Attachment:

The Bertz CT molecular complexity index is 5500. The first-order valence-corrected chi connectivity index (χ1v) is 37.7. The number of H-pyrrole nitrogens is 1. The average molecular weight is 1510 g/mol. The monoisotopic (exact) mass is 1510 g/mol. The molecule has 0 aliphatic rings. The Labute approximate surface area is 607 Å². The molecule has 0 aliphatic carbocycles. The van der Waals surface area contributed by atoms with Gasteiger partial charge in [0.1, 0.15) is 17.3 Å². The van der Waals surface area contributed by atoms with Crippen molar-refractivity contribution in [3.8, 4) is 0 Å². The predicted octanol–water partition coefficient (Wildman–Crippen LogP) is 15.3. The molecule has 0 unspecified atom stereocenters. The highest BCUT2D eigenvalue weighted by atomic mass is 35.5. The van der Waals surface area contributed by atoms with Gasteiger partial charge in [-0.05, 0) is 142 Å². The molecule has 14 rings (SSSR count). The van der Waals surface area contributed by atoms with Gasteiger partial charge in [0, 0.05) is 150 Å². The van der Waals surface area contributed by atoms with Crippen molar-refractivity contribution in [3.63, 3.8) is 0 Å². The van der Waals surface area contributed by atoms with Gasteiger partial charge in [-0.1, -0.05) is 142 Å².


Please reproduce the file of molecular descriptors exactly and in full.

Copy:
The Bertz CT molecular complexity index is 5500. The first-order valence-corrected chi connectivity index (χ1v) is 37.7. The number of H-pyrrole nitrogens is 1. The average molecular weight is 1510 g/mol. The monoisotopic (exact) mass is 1510 g/mol. The molecule has 0 aliphatic rings. The Labute approximate surface area is 607 Å². The molecule has 0 aliphatic carbocycles. The van der Waals surface area contributed by atoms with Gasteiger partial charge in [0.1, 0.15) is 17.3 Å². The van der Waals surface area contributed by atoms with Crippen molar-refractivity contribution in [3.8, 4) is 0 Å². The predicted octanol–water partition coefficient (Wildman–Crippen LogP) is 15.3. The molecule has 0 unspecified atom stereocenters. The highest BCUT2D eigenvalue weighted by atomic mass is 35.5. The van der Waals surface area contributed by atoms with Gasteiger partial charge in [-0.05, 0) is 142 Å². The molecule has 14 rings (SSSR count). The van der Waals surface area contributed by atoms with Gasteiger partial charge in [0, 0.05) is 150 Å². The van der Waals surface area contributed by atoms with Crippen molar-refractivity contribution in [3.63, 3.8) is 0 Å². The van der Waals surface area contributed by atoms with Gasteiger partial charge in [-0.1, -0.05) is 142 Å².